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Comments

  • Meditation is something I’ve been very interested in recently. I’ve also been thinking about meditation in relation to visualization and practicing it. I definitely want to go on such retreats although I have to say it’s a bit expensive! But I definitely want to incorporate days of solitude and time spent alone with God into my calender and think it’d be very worth it spiritually in this busy world!

  • Dear Blogpastor

    Thank you this post on Christian contemplation and meditation. On a personal level,The “Jesus Prayer”, from the Russian Orthodox Church has been a blessing in my devotions and contemplation. Thomas Merton and Brother Ramon, two important comtemplatives, have also played significant roles in highlighting the importance of contemplation in our spiritual life. And of course Simon and Rinda are household names in the contemporary christian scene in Singapore in terms of silent retreats. .

    I have 2 comments to make concerning your post.

    First, Christian contemplation and meditation cannot be divorced from the living faith in the Christ of the Bible. Without a vibrant faith in Christ, the use of a biblical phrase as a mantra, albeit of some therapeutic use, is a meaningless exercise with zero significance in terms of personal salvation. Christian contemplation is not an esoteric exercise for the elite who refuse to repent and humble themselves before almighthy God. I urge MM Lee to seek the Christ of the gospels and to recieve Him as Lord and Savior. His chanting of Maranatha, without faith in Christ, will not reconcile him to God. He needs Christ more than the mantra.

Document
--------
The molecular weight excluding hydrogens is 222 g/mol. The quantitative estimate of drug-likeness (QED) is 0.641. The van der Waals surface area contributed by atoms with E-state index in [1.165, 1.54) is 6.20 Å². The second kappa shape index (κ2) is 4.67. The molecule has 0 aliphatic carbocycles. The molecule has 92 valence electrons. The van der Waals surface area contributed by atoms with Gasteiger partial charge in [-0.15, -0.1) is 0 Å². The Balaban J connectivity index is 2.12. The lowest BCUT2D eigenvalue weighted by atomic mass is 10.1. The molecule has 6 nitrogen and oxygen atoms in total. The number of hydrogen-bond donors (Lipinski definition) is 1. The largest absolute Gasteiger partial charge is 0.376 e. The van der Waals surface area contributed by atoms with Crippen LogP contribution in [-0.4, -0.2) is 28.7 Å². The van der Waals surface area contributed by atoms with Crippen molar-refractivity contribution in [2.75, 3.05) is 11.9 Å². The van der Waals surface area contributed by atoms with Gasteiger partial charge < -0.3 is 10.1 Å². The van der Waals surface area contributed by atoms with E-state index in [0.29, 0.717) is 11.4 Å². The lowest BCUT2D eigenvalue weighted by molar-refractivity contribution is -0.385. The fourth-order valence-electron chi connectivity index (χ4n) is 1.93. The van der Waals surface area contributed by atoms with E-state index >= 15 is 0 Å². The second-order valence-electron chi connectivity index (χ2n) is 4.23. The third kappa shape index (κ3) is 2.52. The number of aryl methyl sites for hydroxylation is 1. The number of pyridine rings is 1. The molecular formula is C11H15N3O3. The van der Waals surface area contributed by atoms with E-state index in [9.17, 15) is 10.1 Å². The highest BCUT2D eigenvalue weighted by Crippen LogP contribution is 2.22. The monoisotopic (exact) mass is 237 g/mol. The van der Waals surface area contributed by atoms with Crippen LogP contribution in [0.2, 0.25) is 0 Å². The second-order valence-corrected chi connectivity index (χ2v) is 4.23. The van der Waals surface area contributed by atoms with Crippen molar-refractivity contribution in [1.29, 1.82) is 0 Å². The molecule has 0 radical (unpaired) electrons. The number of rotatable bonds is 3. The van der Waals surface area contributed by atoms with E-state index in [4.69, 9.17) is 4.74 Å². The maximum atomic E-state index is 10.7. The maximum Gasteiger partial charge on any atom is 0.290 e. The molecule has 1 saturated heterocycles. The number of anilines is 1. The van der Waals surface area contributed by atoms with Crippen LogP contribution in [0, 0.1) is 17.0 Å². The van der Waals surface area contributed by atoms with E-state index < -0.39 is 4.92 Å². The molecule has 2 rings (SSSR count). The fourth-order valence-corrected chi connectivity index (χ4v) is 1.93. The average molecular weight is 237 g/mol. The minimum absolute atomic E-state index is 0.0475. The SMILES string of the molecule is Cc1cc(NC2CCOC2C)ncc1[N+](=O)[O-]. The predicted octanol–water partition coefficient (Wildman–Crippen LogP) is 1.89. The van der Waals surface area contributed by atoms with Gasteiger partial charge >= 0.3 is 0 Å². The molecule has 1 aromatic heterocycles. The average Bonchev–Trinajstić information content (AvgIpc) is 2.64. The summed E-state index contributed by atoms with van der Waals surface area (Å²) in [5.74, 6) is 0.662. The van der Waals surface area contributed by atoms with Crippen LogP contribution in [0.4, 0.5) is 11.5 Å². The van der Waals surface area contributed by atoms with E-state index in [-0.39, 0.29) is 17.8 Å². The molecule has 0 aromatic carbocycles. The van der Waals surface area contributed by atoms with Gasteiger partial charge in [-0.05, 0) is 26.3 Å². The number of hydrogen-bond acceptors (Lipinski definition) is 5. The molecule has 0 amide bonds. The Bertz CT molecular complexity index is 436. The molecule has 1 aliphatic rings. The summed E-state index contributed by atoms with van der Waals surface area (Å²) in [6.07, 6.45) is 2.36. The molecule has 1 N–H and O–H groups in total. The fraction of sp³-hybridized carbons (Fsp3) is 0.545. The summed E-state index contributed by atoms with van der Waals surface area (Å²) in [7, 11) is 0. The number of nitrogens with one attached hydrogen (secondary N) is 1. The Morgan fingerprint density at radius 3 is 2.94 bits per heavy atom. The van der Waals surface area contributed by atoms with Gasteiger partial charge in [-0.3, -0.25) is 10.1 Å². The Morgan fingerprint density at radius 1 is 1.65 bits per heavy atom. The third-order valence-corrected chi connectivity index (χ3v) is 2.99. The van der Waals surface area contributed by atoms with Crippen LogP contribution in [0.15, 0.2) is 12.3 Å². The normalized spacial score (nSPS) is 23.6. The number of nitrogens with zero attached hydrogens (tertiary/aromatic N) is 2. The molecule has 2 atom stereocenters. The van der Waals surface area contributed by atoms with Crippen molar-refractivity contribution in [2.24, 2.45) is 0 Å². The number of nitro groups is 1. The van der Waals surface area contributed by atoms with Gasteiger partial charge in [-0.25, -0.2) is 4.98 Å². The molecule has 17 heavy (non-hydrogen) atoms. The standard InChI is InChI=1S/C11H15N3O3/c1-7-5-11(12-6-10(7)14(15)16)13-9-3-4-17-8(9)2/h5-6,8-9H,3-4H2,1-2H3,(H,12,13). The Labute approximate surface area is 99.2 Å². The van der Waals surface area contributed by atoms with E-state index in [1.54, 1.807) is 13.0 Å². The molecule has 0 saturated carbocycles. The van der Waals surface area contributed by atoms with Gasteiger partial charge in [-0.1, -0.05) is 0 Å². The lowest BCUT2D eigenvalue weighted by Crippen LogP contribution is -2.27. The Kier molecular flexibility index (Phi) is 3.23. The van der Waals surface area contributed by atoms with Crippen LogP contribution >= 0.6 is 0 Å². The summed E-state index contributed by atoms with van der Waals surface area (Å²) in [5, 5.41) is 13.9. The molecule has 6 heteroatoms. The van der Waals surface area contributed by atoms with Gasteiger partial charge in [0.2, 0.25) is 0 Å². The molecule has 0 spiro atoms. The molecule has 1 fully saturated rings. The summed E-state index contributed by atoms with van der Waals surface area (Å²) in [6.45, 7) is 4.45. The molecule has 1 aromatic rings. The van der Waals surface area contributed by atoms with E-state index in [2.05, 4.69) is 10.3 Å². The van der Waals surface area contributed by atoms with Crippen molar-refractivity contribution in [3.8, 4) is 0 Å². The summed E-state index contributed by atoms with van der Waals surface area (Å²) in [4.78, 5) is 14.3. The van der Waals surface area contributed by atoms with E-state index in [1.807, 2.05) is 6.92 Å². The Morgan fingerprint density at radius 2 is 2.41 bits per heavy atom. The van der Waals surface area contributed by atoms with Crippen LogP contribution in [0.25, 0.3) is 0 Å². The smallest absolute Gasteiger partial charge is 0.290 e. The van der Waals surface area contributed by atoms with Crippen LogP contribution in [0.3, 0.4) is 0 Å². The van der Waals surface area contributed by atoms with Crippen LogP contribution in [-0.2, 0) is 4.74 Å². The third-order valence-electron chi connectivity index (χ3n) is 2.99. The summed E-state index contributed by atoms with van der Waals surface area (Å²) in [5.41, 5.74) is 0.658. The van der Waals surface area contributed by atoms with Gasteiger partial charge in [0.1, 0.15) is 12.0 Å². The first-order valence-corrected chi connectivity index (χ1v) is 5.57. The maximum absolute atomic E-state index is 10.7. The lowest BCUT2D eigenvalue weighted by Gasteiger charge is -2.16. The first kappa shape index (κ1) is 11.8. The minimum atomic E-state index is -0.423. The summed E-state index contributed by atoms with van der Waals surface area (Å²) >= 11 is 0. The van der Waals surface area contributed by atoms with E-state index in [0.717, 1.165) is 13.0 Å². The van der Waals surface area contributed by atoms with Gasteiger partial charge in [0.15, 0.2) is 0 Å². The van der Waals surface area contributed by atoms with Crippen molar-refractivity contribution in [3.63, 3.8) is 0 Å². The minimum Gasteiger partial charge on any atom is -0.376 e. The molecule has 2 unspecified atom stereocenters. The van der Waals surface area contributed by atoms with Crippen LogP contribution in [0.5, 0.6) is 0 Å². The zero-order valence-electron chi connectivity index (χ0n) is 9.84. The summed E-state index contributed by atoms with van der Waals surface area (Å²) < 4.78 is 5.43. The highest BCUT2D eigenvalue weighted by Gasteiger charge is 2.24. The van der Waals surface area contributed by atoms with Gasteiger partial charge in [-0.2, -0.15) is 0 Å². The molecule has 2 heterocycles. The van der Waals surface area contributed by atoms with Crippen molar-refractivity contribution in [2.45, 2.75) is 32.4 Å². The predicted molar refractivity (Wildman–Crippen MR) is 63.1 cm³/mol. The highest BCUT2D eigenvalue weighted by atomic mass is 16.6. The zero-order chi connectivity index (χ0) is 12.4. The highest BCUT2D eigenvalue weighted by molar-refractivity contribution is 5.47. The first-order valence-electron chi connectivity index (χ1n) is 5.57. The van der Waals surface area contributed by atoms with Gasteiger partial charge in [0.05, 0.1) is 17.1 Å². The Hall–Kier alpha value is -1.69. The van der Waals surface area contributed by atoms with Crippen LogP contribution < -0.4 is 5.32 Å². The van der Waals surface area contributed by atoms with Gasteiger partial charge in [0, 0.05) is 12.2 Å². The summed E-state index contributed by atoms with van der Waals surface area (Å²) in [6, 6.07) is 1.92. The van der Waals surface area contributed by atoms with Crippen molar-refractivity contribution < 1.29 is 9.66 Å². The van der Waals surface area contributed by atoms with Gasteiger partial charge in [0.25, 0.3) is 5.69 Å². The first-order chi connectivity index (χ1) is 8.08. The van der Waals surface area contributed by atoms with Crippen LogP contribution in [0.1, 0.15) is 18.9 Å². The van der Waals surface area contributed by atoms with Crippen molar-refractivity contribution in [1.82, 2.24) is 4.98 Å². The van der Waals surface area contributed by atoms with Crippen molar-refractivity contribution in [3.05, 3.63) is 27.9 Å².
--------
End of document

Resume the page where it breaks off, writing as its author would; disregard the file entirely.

Secondly, Christian contemplation is not an other-worldly exercise but a complement to justice issues. Thomas Merton, the trappist monk, was a contemplative who had a social conscience. He campaigned aganist militarism and nuclear profileration. He and was also involved in the struggle for civil rights during the 60’s. I noticed that the interview with Mr Ng left does not mention the relationship between justice issues and contemplation. Christian contemplation which does not lead us to social conscientization and the love of our neighbour is an exercise in futility.

    Thank you blogpastor. God Bless!!

  • Thanks Bolivian Beat for adding the vital and holistic insights I have missed, especially the need for meditation to be inextricably linked to a faith in the living Christ.

    People think contemplatives are hermits with zero impact but quite the opposite is true: they make contributions beyond their small numbers.

  • If I understand correctly, MM Lee’s Ma-Ra-Na-Tha is more of a deep breathing exercise(closer to Yoga), even tho i do hope that his inner man was indeed ministered by “Come Lord Jesus”.